Recently, Punjab’s Finance Minister, Manpreet Badal presented his second Budget, which primarily focused on fiscal consolidation, i.e., mobilising resources and cutting down expenditure. Although the Budget tried to please all the stakeholders, it remains to be seen whether it can do so convincingly. In the mad race to amass resources to get cheaper loans from institutions like Asian Development Bank, Badal proposed a new tax of Rs 200 per month on each tax payer and the modalities of this new tax are presently being worked upon. The state is already fund-starved and the outstanding debt is further projected to shoot up from Rs 1.96 lakh crore in 2017-18 to Rs 2.11 lakh crore in 2018-19. However, this direction of mobilizing funds by squeezing the tax payers cannot be justified.
Badal defended this proposal by pointing out that progressive states like Maharashtra, Gujarat, Karnataka, and Tamil Nadu, are collecting similar taxes. However, while carrying out the comparison with these states, the Punjab Finance Minister ostensibly failed to notice the intrinsic worth of these states, which actually facilitated the imposition of this tax. Besides having locational advantage of being close to the sea (except Karnataka), capital cities of these states remain the nucleus of Indian commercialisation. Maharashtra houses Mumbai, which is the financial capital of India. Similarly, gems and jewellery exports from Surat and textile industry from Ahmedabad along with 65% population in urban areas in Gujarat significantly assisted the imposition of this development tax. Likewise, Bangalore has earned the reputation of being the Silicon Valley of India. In addition, Karnataka is one of the leaders in automobile manufacturing. Tamil Nadu is also a highly industrialised state and its capital Chennai has earned the reputation of being the leading software exporting city of India.
Against these cities, stands Ludhiana, which has lost its status of being the ‘Manchester of Punjab’ due to terminated export orders and off-putting industrial policies of successive state governments. Further, the state government merely remained a mute spectator when industries from Ludhiana, Jalandhar, and Amritsar were lost to Himachal Pradesh, Jharkhand, and Uttarakhand, which offered better tax benefits. Punjab is also failing in facilitating its service sector. The state government is failing to pay salaries/pensions in time and even permanently appointed government servants are paid equivalent to temporary employees in initial years of their appointment. Given the circumstances in Punjab, the proposal to levy yet another tax seems absurd and obtuse.
Apart from the incompatible conditions, the direction of this tax is also defective. It seems that this professional tax is being levied only as a means to fill the coffers of the state government. This tax remains blind in addressing the inequalities in the state’s economy.
To bridge the persisting inequalities, the government could have taxed the items being consumed by the affluent classes. Estimates show that every year almost two lakh new cars and jeeps (excluding taxis) make their way onto Punjab roads. Even if it is assumed that half of these vehicles are priced more than Rs 5 lakh and accordingly, if the government taxed Rs 15000 for each, it could have amassed around Rs150 crore which is equivalent to the proposed amount to be collected through this new professional tax. Such a tax on cars would have triggered discouragement to use personal vehicles and profited the environment.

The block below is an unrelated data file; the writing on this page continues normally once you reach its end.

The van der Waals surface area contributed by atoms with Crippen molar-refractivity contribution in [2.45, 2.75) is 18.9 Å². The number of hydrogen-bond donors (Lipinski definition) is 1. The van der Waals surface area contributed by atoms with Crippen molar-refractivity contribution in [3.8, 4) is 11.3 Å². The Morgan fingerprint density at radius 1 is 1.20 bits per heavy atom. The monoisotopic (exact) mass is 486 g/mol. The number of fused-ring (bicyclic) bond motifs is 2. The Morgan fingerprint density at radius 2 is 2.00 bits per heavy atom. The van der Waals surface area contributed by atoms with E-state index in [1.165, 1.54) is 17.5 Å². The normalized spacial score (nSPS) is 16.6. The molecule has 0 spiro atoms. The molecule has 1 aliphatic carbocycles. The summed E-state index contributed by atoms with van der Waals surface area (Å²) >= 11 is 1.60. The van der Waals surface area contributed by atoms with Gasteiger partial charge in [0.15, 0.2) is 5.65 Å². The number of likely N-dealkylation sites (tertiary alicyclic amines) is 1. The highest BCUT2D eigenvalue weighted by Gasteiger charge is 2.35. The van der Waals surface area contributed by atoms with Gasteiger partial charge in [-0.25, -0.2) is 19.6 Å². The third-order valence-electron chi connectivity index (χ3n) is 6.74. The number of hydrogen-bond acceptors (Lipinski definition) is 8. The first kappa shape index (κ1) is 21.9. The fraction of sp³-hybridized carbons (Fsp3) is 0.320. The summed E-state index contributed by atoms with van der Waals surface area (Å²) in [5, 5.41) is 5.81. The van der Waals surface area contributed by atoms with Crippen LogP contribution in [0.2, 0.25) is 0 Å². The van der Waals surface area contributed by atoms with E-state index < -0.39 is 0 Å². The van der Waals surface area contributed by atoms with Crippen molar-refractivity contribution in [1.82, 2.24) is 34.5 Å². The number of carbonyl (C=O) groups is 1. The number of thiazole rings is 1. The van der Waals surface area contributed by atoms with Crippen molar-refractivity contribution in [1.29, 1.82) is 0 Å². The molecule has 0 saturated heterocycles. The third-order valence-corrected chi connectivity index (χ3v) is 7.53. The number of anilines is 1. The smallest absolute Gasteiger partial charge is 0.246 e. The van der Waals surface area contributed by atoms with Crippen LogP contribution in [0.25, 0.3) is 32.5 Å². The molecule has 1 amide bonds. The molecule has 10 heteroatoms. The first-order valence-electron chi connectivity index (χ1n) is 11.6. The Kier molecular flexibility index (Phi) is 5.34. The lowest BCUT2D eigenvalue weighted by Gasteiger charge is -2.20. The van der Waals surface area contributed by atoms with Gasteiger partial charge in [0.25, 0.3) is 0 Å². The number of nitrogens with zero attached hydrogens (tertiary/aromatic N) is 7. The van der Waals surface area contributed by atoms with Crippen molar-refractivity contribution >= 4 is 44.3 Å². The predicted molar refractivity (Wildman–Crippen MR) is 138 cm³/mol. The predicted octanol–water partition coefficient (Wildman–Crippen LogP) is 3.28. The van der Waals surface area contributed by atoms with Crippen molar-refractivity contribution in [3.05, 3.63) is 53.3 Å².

The wedding market in India is growing at a rate of 20% and has got a boost with a decrease in taxes from 31.04% (when VAT was applicable) to 23.09% in the post GST period. Now, with average banqueting charges at a rate of Rs 2000 with 500 guests in a five star hotel are resulting in lower expenditure (from Rs 13.10 lakh earlier to Rs12.35 lakh), thereby yielding savings of around Rs 75000. Punjab
government could have strategised to bring to its kitty some of the amount from these savings.
Even if this tax gets to see the light of day, it is unclear what will be the fate of those tax payers who are paying a nominal tax. Suppose a family has four tax payers paying taxes at different rates of Rs 50000, Rs 20000, Rs 10000 and `1000 as per their incomes in the assessment year. Apparently, now this family will be paying an additional tax of Rs 9600 (2400 x 4) per year. Will it be logical to make the fourth person pay an additional Rs 2400, when his actual tax is computed to be only Rs1000 as per his income? This tax also does not qualify to be called as a professional tax due to its regressive nature.
Leaving aside economic logic, it is morally wrong to impose this tax. In the recently announced Union Budget, Arun Jaitley had increased the cess on income and corporate tax from 3% to 4% to provide healthcare alongside education to the needy. Those who can afford to juggle with the figures will manage to evade these taxes but honest tax payers will always remain in their grip and won’t get any respite from such desperate moves. Despite the raison d’être, if the Punjab Finance Minister goes ahead with this tax, then it will speak volumes about the paralysed thinking process of the present Punjab government.
- Dr. R.S.Bawa is the Vice Chancellor of Chandigarh University and Dr. Rajiv Khosla is the Head of the University School of Business, Chandigarh University.